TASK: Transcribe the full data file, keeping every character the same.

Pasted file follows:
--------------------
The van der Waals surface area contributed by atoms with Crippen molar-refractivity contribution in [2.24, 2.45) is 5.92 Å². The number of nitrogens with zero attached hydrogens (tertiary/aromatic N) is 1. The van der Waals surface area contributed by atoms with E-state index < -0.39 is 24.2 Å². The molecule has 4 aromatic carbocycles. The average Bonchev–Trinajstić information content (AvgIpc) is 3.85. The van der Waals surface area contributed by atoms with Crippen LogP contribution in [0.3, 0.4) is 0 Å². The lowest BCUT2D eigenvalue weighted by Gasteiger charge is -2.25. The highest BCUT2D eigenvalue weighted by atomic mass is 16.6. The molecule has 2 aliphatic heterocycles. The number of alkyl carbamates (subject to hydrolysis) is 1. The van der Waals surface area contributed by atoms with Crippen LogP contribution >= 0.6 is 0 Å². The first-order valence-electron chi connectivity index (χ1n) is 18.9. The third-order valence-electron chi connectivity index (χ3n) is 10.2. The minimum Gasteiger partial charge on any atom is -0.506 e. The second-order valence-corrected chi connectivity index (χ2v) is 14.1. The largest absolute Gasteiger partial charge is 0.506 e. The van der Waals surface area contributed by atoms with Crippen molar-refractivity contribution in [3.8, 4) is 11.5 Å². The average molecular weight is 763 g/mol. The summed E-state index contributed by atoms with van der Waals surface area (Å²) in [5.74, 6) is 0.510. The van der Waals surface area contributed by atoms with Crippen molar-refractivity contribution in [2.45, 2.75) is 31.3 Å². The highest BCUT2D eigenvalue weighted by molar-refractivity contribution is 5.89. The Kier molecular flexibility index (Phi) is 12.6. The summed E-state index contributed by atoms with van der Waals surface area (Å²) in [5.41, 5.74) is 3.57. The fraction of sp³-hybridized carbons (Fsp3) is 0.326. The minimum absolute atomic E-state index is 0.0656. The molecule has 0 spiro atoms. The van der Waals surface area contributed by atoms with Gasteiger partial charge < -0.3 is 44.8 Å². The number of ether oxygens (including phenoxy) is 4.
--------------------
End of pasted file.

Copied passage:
The van der Waals surface area contributed by atoms with Crippen molar-refractivity contribution in [2.24, 2.45) is 5.92 Å². The number of nitrogens with zero attached hydrogens (tertiary/aromatic N) is 1. The van der Waals surface area contributed by atoms with E-state index < -0.39 is 24.2 Å². The molecule has 4 aromatic carbocycles. The average Bonchev–Trinajstić information content (AvgIpc) is 3.85. The van der Waals surface area contributed by atoms with Crippen LogP contribution in [0.3, 0.4) is 0 Å². The lowest BCUT2D eigenvalue weighted by Gasteiger charge is -2.25. The highest BCUT2D eigenvalue weighted by atomic mass is 16.6. The molecule has 2 aliphatic heterocycles. The number of alkyl carbamates (subject to hydrolysis) is 1. The van der Waals surface area contributed by atoms with Crippen LogP contribution >= 0.6 is 0 Å². The first-order valence-electron chi connectivity index (χ1n) is 18.9. The third-order valence-electron chi connectivity index (χ3n) is 10.2. The minimum Gasteiger partial charge on any atom is -0.506 e. The second-order valence-corrected chi connectivity index (χ2v) is 14.1. The largest absolute Gasteiger partial charge is 0.506 e. The van der Waals surface area contributed by atoms with Crippen molar-refractivity contribution in [3.8, 4) is 11.5 Å². The average molecular weight is 763 g/mol. The summed E-state index contributed by atoms with van der Waals surface area (Å²) in [5.74, 6) is 0.510. The van der Waals surface area contributed by atoms with Crippen molar-refractivity contribution in [2.45, 2.75) is 31.3 Å². The highest BCUT2D eigenvalue weighted by molar-refractivity contribution is 5.89. The Kier molecular flexibility index (Phi) is 12.6. The summed E-state index contributed by atoms with van der Waals surface area (Å²) in [5.41, 5.74) is 3.57. The fraction of sp³-hybridized carbons (Fsp3) is 0.326. The minimum absolute atomic E-state index is 0.0656. The molecule has 0 spiro atoms. The van der Waals surface area contributed by atoms with Gasteiger partial charge < -0.3 is 44.8 Å². The number of ether oxygens (including phenoxy) is 4.